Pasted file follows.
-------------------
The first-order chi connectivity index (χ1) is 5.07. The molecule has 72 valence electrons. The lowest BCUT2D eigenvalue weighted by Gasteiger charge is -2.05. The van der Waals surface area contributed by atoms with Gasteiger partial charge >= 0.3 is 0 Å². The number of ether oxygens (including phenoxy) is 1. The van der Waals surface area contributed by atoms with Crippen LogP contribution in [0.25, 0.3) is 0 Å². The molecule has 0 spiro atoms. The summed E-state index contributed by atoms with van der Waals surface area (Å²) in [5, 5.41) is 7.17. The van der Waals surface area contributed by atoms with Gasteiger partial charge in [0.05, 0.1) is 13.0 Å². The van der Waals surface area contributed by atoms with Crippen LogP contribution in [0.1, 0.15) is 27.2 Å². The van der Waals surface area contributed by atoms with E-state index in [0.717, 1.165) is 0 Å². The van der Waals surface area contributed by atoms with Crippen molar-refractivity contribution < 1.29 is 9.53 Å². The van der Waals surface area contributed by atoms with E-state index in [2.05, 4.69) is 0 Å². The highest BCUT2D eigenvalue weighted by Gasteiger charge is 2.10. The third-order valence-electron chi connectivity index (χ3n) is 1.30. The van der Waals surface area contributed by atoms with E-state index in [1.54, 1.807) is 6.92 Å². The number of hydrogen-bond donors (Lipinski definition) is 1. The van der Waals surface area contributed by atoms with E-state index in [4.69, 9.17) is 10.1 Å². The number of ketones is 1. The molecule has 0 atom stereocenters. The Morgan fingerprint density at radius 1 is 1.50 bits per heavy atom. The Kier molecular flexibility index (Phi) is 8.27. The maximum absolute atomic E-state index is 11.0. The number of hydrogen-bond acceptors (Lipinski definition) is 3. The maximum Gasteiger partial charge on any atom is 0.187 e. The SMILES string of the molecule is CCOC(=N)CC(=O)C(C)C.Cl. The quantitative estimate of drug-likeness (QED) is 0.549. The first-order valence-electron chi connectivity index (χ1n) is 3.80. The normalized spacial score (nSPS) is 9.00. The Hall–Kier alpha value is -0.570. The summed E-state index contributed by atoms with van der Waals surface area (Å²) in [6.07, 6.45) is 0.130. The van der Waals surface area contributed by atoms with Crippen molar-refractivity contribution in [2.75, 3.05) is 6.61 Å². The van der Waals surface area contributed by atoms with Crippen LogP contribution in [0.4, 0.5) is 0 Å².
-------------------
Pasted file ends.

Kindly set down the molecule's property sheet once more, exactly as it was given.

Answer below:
The first-order chi connectivity index (χ1) is 5.07. The molecule has 72 valence electrons. The lowest BCUT2D eigenvalue weighted by Gasteiger charge is -2.05. The van der Waals surface area contributed by atoms with Gasteiger partial charge >= 0.3 is 0 Å². The number of ether oxygens (including phenoxy) is 1. The van der Waals surface area contributed by atoms with Crippen LogP contribution in [0.25, 0.3) is 0 Å². The molecule has 0 spiro atoms. The summed E-state index contributed by atoms with van der Waals surface area (Å²) in [5, 5.41) is 7.17. The van der Waals surface area contributed by atoms with Gasteiger partial charge in [0.05, 0.1) is 13.0 Å². The van der Waals surface area contributed by atoms with Crippen LogP contribution in [0.1, 0.15) is 27.2 Å². The van der Waals surface area contributed by atoms with E-state index in [0.717, 1.165) is 0 Å². The van der Waals surface area contributed by atoms with Crippen molar-refractivity contribution < 1.29 is 9.53 Å². The van der Waals surface area contributed by atoms with E-state index in [2.05, 4.69) is 0 Å². The highest BCUT2D eigenvalue weighted by Gasteiger charge is 2.10. The third-order valence-electron chi connectivity index (χ3n) is 1.30. The van der Waals surface area contributed by atoms with E-state index in [1.54, 1.807) is 6.92 Å². The number of hydrogen-bond donors (Lipinski definition) is 1. The van der Waals surface area contributed by atoms with E-state index in [4.69, 9.17) is 10.1 Å². The number of ketones is 1. The molecule has 0 atom stereocenters. The Morgan fingerprint density at radius 1 is 1.50 bits per heavy atom. The Kier molecular flexibility index (Phi) is 8.27. The maximum absolute atomic E-state index is 11.0. The number of hydrogen-bond acceptors (Lipinski definition) is 3. The maximum Gasteiger partial charge on any atom is 0.187 e. The SMILES string of the molecule is CCOC(=N)CC(=O)C(C)C.Cl. The quantitative estimate of drug-likeness (QED) is 0.549. The first-order valence-electron chi connectivity index (χ1n) is 3.80. The normalized spacial score (nSPS) is 9.00. The Hall–Kier alpha value is -0.570. The summed E-state index contributed by atoms with van der Waals surface area (Å²) in [6.07, 6.45) is 0.130. The van der Waals surface area contributed by atoms with Crippen molar-refractivity contribution in [2.75, 3.05) is 6.61 Å². The van der Waals surface area contributed by atoms with Crippen LogP contribution in [0.4, 0.5) is 0 Å².